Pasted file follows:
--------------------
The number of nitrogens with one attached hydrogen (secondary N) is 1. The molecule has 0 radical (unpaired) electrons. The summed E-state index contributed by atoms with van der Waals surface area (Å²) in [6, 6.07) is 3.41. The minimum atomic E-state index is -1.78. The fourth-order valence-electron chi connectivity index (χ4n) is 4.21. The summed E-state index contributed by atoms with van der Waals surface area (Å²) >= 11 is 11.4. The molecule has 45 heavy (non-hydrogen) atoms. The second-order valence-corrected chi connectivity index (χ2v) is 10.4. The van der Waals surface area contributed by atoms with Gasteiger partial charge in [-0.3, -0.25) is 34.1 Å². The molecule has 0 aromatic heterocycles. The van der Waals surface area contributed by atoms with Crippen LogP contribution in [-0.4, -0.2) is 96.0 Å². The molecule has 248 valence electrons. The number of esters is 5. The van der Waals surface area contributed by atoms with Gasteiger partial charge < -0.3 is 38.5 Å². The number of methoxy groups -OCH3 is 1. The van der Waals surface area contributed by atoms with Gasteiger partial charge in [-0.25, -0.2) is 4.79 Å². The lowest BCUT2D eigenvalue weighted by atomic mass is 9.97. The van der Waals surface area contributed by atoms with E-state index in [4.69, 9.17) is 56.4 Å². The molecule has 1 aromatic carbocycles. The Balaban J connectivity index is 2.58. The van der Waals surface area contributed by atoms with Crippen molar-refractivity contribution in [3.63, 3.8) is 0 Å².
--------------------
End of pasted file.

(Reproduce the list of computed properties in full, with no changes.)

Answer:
The number of nitrogens with one attached hydrogen (secondary N) is 1. The molecule has 0 radical (unpaired) electrons. The summed E-state index contributed by atoms with van der Waals surface area (Å²) in [6, 6.07) is 3.41. The minimum atomic E-state index is -1.78. The fourth-order valence-electron chi connectivity index (χ4n) is 4.21. The summed E-state index contributed by atoms with van der Waals surface area (Å²) >= 11 is 11.4. The molecule has 45 heavy (non-hydrogen) atoms. The second-order valence-corrected chi connectivity index (χ2v) is 10.4. The van der Waals surface area contributed by atoms with Gasteiger partial charge in [-0.3, -0.25) is 34.1 Å². The molecule has 0 aromatic heterocycles. The van der Waals surface area contributed by atoms with Crippen LogP contribution in [-0.4, -0.2) is 96.0 Å². The molecule has 248 valence electrons. The number of esters is 5. The van der Waals surface area contributed by atoms with Gasteiger partial charge < -0.3 is 38.5 Å². The number of methoxy groups -OCH3 is 1. The van der Waals surface area contributed by atoms with Gasteiger partial charge in [-0.25, -0.2) is 4.79 Å². The lowest BCUT2D eigenvalue weighted by atomic mass is 9.97. The van der Waals surface area contributed by atoms with E-state index in [4.69, 9.17) is 56.4 Å². The molecule has 1 aromatic carbocycles. The Balaban J connectivity index is 2.58. The van der Waals surface area contributed by atoms with Crippen molar-refractivity contribution in [3.63, 3.8) is 0 Å².